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A Deep Insight on the Changes in Indian Accounting Standards for NBFCs

calendar12 Oct, 2020
timeReading Time: 4 Minutes
Indian Accounting Standards for NBFCs

The adoption of Indian Accounting Standards has moved our country to the center where transparent financial reporting and high quality prevails. It also makes sure the comparability between the financial statements in pursuant to global accounting standard. It will eventually sync the financial statement to current economic scenarios. While the implementation of Indian Accounting standard has been postponed for financial institutions by a year, the initiative took by the NBFCs for convergence has already begun. In this blog, we will explain the changes in Indian Accounting Standards for NBFCs.

Key Accounting Implication for Non banking financial institution

Here is some key accounting implication for Non-banking financial institution, those are as follows:-

Non banking financial institution

Expected Credit Loss

As against prevailing methods of rule-oriented provision for credit losses, Indian Accounting Standard expects non banking financial institutes to follow a credit loss model where the loss of credit is estimated on the basis of previous financial record and projected credit loss on based on the credit quality assessment.

The advent of Indian Financial Standard may ramp up the charge to P&L account for Non-banking financial companies having significant track record of past Non-Performing Assets. The newly formed entities might struggle to adopt the Indian Accounting Standard as they lack inadequate data pertaining to credit risk and may have to opt for the industrial data.

The model should not only take historical data in the account but also consider the new information depending on customer recovery patterns, profitability of default, recovering time, and recovery anticipated from collaterals (LGD – Loss Given Default).

Variety of attributes used by the Non-Banking Financial Companies while following ECL (Expected Credit Loss) model adheres to challenge to the users on the grounds of analysis and benchmarking performance within the peers.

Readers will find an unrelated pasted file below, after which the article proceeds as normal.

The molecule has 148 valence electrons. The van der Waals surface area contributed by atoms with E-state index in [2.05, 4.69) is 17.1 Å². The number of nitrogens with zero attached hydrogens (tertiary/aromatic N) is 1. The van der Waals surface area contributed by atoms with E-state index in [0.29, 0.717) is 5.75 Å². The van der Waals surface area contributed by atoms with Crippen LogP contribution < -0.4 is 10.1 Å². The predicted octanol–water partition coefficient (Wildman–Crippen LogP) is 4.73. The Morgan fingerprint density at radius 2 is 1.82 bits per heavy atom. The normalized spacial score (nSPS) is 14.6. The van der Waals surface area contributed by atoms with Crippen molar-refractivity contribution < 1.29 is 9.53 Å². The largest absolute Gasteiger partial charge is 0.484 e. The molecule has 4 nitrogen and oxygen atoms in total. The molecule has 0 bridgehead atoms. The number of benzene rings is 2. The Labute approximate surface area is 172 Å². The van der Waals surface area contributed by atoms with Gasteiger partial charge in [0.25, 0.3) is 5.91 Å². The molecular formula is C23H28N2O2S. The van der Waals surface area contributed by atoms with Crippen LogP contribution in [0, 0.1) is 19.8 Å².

Amortization of Fee Income under EIR

In general, the concept of lending has always been perceived from the framework of XIRR, which get divided into yield and upfront fees. As per the Indian GAAP, fees were getting appended to Profit & Loss account, meanwhile yield was appending to the tenure of the loan.

Under Indian Accounting Standards, every account will starts exhibiting the commercial understanding and henceforth; fees accrued on credit will have to reduce over the time of the credit. This might defer the revenue recognition for a while. This will negatively impact the profit of non-banking financial companies and their net worth as well. The P&L account will reach to its normal state over the course of time.

Fair Value Implications on Financial Asset

On the commencement of the transition period, all financial assets must be mentioned in the balance sheet at fair value. The impact of the fair valuation may have to be accounted via FVTPL, aka Fair Value through the Statement of Profit or Loss. The FVTPL might negatively impact the profitability of a company.  The mark to market gain or losses under every reporting period will significantly impact the sustainability of P&L account.

Additions of Subsidiaries

Some of the Non-banking financial companies have get into joint venture with partners. Most of the them holds shareholders agreement encompassing several rights including veto over certain matter of affairs.   Under Indian Accounting Standard, one will have to clarify the definition of “Control” depending on the agreement exist between the partners.